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This summer I headed up to Alaska with a new Sigma 18-300 F3.5-6.3 DC OS HSM | Contemporary lens in my bag to help me document my time photographing the coastal brown bear and other wildlife. My plan was to use the extreme focal length range to capture behind the scenes style images during my wildlife photo tour. Mounting the contemporary lens on my new prosumer DX crop sensor body, I was really surprised at how small and light the package was. With a wide 18-300mm and 10 fps capability, this lens is surprisingly capable.
First Stop: Kodiak Harbor
Kodiak island, the second largest island in the US and the 3rd highest volume fishing port in the country, is used as our tour base. From here, we use a charter float plane service to reach our photography destination. Originally my plan was to shoot around Kodiak island for the entire day, but a sprained knee meant I was only able to hobble around town a short block or two radius from my hotel!
Kodiak harbor. Sigma 18-300 C and Nikon D500, 32mm, 1/250s at f/8, handheld, manual mode.
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The stiffness in my back and legs from 15 hours in coach was a small price to pay considering I was on my way to photographic heaven. My flight was taking me non-stop from Atlanta all the way to Johannesburg to catch a charter fight to an airstrip on a private conservation area adjacent to the 7,500 plus square miles of Kruger National Park. For the next 10 days I would be shooting in a place with unlimited photographic opportunities so good its like nowhere else on earth.
© 2016 Robert OToole | Sigma 150-600 sports lens and Nikon D810 and D500, handheld.
Over the course of 10 days we had the opportunities to photography 11 different leopards and 6 different cubs. These are 3 of the six the young leopards had the pleasure to photograph on the tour. The cub on the right has a red nose from gorging on an impala that was brought back by its mother.
The area that I visited on my tour is special and known for the large number of habituated leopards found there. Since very few photographers even know of this area there is a lack of crowds and other photographers. Another important advantage here is that this area is a private nature reserve so off-road driving is no problem at all, anyone that has experiences the on-road only Serengeti or the Maasi Mara knows how priceless off-road capability is for making good images.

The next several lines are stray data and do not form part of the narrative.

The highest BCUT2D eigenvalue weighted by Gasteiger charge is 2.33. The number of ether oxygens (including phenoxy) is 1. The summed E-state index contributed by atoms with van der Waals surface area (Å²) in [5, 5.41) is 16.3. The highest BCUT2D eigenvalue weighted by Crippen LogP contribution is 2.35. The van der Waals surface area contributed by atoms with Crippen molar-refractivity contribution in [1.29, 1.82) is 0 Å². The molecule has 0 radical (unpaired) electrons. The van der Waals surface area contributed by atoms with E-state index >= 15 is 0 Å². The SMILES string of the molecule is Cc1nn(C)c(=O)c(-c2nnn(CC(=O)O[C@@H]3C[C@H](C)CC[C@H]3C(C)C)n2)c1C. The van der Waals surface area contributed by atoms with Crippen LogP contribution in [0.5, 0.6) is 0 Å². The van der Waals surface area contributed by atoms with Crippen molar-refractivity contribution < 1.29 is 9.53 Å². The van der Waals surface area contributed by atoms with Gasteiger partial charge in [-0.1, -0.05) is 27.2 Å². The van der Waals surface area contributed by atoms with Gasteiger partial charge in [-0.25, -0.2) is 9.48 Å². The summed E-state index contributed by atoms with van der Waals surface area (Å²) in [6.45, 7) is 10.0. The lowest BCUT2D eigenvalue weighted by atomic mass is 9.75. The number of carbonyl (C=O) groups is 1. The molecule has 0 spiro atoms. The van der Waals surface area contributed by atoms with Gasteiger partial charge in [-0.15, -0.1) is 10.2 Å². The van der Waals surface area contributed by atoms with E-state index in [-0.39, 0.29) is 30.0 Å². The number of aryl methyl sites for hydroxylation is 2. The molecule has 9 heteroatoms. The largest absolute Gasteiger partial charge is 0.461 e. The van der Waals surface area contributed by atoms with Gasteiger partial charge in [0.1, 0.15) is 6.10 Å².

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What is it about snow monkeys that brings people from all over the world back year after year? After all the famous snow monkey park in Nagano, Japan is pretty small and can get crowded but being able to see the snow monkeys close up and interacting and with one another, and sometimes with people, is really an experience you wont forget. But above all else I think that the young monkeys and their non stop energy are really the biggest attractions at the park.
© 2016 Robert OToole | Sigma 150-600 sports lens and Nikon D810, 1/500s, f/8, ISO 800, Manual mode, Auto-ISO, handheld.
The young cute Japanese macaques sometimes look more like teddy bears than monkeys.
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We just recently returned from an awesome 30+ day tour of Japan and the people, food, opportunities, and sights were all amazing, it seemed like there was always a surprise or something new around every corner.
During my winter wildlife tour we visit a few different areas of Japan but before that tour officially begins we had the chance to spend a few days in and around the greater Tokyo area doing street shooting and visiting some of the most photogenic tourist hotspots. This post features some of my favorite images from around Tokyo.
The 24-105mm F4 DG OS Art is my standard short travel lens, the focal length range and compact size makes the perfect compliment to my 120-300mm F2.8 DG Sports and 150-600mm DG OS Sports lenses, giving me coverage from 24-600mm. I never leave home without it!
© 2016 Robert OToole | All Sigma 24-105 art lens and Nikon D810.
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24mm F1.4 Art lens Reversed for High Magnification Macro Photography
© 2016 Robert OToole
High Magnification Macro Photography reaches into a fascinating world of details that are normally hidden to the naked eye. The simplest and most cost effective way to get reach high magnification is to reverse mount a wide angle lens. When used in reverse the 24mm F1.4 DG HSM | Art lens gives me sharp detailed images at 5X or five times life-size. Check out some of my favorite images below.
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This winter the El Nino weather phenomenon is creating ideal conditions for big wave surfing photography. By pure luck I was offered space on a charter boat that was going to be out in the lineup during a big wave surfing tournament being held the next day. I jumped at the opportunity but this would put me on the 405 freeway by 1 AM to make it to the boat dock in Mexico at 5 AM. The schedule worked but unfortunately it didn’t include any time for sleep until sometime the next evening. Sleep is overrated anyway right?
The surfing tournament was held to coincide with the arrival of a large pacific swell formed thousands of miles out in the pacific, its track and intensity influenced by El Nino. The swells travel unimpeded and slam into the reefs forming waves that can reach 20, 30, even 40 feet on the face.
© 2016 Robert OToole | Professional big wave surfers and their equipment. Sigma 24-105 Art lens, 1/1000 s. f/8 at 68mm, ISO 320, manual mode, Nikon D810.
Professional big wave surfers use waverunners not only to access the surf breaks but also for pickups to take surfers back into the lineup. My Sigma 24-105 Art lens gave me a perfect perspective I was looking for. In the foreground are backup big wave boards attached to a buoy while a wave peels off in the distance.